sudo maas createadmin --username=$PROFILE --email=$EMAIL_ADDRESS

For example, the process might go like this:

The username can be anything. You will also be prompted to supply a password for the user. The command option --password=$PASSWORD can be used to specify one but, depending on your environment, this may pose a security risk.

At this time, MAAS does not make use of the email address. However, it may do so in the future.

Finally, the createadmin option asks for an SSH key:

If you have an SSH key associated with your launchpad or github accounts, you can enter the username here to use the associated key. For launchpad, just enter lp:username, and for github, enter gh:username at the prompt. In both cases, the actual username has to be supplied after the lp: or gh: prefix.

If you don't have a key associated with either of these services, you will have an opportunity to paste your public key into the MAAS SSH key list, after you've started MAAS for the first time as part of the welcome screens.

Next steps

Once you have installed your MAAS environment (region + rack controller) and any possible extra rack controllers(s), you are ready to begin your Configuration journey.

Once you’ve successfully installed MAAS (regardless of method), you can login to the MAAS CLI via the following process. First, generate the API-key for the user you’re going to employing:

sudo maas apikey --username=$PROFILE > api-key-file

Replace $PROFILE with whatever username you set during the createadmin part of the install process. Next, login with the following command:

maas login $PROFILE $MAAS_URL < api-key-file

Substitute $MAAS_URL with the URL that was returned to you when you initialised MAAS, for example, Remember that, once you’ve logged in, you can get extensive CLI help with the command:

maas admin --help

Sample output is shown in the detail section below.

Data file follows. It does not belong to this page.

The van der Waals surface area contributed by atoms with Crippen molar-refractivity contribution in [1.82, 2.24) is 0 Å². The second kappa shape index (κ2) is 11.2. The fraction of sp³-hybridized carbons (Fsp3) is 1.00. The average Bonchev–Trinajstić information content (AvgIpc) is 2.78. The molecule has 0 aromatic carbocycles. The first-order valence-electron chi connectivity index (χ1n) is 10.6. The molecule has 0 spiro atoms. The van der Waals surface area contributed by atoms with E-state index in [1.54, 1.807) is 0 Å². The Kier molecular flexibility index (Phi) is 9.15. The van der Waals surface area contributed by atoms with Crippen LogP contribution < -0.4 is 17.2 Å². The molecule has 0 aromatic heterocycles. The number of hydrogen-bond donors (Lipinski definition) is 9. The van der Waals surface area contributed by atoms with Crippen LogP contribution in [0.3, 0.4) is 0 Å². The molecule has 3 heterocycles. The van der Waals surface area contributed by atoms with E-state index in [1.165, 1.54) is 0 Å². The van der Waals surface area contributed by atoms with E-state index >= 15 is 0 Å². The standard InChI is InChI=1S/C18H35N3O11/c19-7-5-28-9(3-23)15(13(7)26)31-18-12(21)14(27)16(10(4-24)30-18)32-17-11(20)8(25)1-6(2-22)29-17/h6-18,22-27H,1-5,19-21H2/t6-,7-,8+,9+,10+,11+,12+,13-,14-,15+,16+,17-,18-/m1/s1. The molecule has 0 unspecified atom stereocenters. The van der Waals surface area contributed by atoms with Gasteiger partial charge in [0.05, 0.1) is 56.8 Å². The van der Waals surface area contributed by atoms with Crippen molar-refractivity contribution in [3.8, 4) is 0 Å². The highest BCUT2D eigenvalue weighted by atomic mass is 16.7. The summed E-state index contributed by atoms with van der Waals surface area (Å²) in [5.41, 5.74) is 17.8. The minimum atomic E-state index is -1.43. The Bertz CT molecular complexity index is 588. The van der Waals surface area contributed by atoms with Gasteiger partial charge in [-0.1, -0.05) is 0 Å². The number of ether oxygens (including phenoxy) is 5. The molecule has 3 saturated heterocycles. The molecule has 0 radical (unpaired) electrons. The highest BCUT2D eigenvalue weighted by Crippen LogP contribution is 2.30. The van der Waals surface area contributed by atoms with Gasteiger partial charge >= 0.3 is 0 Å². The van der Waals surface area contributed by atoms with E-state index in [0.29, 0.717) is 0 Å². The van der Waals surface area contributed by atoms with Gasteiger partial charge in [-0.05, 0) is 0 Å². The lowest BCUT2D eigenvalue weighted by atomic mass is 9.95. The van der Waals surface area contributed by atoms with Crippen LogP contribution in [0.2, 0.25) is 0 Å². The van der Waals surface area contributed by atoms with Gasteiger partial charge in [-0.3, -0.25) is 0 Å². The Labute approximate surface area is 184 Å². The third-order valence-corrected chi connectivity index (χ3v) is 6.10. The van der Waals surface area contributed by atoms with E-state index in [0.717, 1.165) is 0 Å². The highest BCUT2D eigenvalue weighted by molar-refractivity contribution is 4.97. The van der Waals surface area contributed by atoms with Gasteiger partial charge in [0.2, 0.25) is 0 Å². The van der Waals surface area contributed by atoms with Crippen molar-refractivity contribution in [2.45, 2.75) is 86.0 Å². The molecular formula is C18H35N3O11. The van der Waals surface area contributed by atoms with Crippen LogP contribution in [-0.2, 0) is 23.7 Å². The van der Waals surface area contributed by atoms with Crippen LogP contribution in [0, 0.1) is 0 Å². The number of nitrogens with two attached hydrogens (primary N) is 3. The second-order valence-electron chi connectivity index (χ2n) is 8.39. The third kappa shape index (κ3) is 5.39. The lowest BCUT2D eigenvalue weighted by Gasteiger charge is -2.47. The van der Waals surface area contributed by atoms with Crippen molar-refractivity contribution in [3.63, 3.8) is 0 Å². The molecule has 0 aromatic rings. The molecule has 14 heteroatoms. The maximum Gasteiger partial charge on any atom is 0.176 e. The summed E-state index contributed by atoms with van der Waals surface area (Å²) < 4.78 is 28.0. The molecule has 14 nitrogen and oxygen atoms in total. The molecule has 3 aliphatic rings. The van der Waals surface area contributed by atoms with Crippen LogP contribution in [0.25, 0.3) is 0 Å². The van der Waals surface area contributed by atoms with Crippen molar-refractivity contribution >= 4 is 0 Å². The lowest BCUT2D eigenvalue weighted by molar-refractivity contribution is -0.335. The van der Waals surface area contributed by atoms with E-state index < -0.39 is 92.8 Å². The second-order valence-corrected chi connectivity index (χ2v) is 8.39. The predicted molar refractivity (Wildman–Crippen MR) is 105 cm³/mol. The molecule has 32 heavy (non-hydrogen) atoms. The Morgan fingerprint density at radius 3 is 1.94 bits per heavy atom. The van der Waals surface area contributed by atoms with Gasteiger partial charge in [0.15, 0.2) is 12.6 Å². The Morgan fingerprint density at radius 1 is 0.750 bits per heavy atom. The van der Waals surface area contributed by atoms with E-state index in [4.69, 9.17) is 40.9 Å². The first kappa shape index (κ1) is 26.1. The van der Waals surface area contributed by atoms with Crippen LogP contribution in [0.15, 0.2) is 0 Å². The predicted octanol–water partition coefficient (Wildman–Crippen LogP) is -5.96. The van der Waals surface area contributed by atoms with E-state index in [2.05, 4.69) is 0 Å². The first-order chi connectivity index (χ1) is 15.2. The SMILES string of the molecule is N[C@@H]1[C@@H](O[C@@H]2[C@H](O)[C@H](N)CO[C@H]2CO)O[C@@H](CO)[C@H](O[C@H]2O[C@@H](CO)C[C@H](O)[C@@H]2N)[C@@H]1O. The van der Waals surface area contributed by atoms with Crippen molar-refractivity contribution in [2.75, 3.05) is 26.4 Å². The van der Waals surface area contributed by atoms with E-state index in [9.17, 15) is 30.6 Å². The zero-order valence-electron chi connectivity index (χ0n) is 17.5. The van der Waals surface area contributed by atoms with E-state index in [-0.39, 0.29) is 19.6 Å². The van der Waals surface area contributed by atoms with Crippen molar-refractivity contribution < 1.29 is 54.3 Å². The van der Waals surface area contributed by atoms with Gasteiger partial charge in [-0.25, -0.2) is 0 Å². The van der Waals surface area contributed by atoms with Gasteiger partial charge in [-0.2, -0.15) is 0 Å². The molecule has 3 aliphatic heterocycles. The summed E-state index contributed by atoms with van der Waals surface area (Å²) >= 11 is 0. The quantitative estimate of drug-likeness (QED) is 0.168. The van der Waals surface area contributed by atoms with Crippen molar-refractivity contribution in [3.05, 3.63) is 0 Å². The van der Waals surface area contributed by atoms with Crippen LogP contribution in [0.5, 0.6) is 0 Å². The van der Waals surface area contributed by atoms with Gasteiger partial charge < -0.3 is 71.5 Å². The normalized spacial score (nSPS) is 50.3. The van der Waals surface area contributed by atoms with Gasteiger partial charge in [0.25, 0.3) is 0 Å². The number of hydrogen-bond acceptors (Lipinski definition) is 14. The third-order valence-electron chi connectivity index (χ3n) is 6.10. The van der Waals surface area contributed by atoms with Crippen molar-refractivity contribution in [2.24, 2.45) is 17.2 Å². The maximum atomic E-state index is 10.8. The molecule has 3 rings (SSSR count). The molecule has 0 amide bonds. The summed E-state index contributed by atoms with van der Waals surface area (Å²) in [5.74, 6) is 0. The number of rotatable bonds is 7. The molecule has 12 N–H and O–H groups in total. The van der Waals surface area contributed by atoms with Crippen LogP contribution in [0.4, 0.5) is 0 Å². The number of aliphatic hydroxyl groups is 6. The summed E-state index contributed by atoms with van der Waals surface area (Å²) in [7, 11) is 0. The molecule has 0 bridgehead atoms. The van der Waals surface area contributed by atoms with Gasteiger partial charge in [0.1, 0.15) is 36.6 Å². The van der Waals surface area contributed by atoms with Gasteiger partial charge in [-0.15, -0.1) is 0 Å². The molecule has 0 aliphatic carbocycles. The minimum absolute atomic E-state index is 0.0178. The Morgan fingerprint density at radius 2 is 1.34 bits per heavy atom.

MAAS CLI help, sample output usage: maas admin [-h] COMMAND ...

Issue commands to the MAAS region controller at

optional arguments:
-h, --help show this help message and exit

drill down:
account Manage the current logged-in user.
bcache-cache-set Manage bcache cache set on a machine.
bcache-cache-sets Manage bcache cache sets on a machine.
bcache Manage bcache device on a machine.
bcaches Manage bcache devices on a machine.
block-device Manage a block device on a machine.
block-devices Manage block devices on a machine.
boot-resource Manage a boot resource.
boot-resources Manage the boot resources.
boot-source Manage a boot source.
Manage a boot source selection.
Manage the collection of boot source selections.
boot-sources Manage the collection of boot sources.
Manage a custom commissioning script.
Manage custom commissioning scripts.
dhcpsnippet Manage an individual DHCP snippet.
dhcpsnippets Manage the collection of all DHCP snippets in MAAS.
dnsresource Manage dnsresource.
dnsresource-record Manage dnsresourcerecord.
Manage DNS resource records (e.g. CNAME, MX, NS, SRV,
dnsresources Manage dnsresources.
device Manage an individual device.
devices Manage the collection of all the devices in the MAAS.
discoveries Query observed discoveries.
discovery Read or delete an observed discovery.
domain Manage domain.
domains Manage domains.
events Retrieve filtered node events.
fabric Manage fabric.
fabrics Manage fabrics.
fan-network Manage Fan Network.
fan-networks Manage Fan Networks.
file Manage a FileStorage object.
files Manage the collection of all the files in this MAAS.
ipaddresses Manage IP addresses allocated by MAAS.
iprange Manage IP range.
ipranges Manage IP ranges.
interface Manage a node’s or device’s interface.
interfaces Manage interfaces on a node.
license-key Manage a license key.
license-keys Manage the license keys.
maas Manage the MAAS server.
machine Manage an individual machine.
machines Manage the collection of all the machines in the MAAS.
network Manage a network.
networks Manage the networks.
node Manage an individual Node.
node-results Read the collection of commissioning script results.
node-script Manage or view a custom script.
node-script-result Manage node script results.
Manage node script results.
node-scripts Manage custom scripts.
nodes Manage the collection of all the nodes in the MAAS.
notification Manage an individual notification.
notifications Manage the collection of all the notifications in
Manage the collection of all Package Repositories in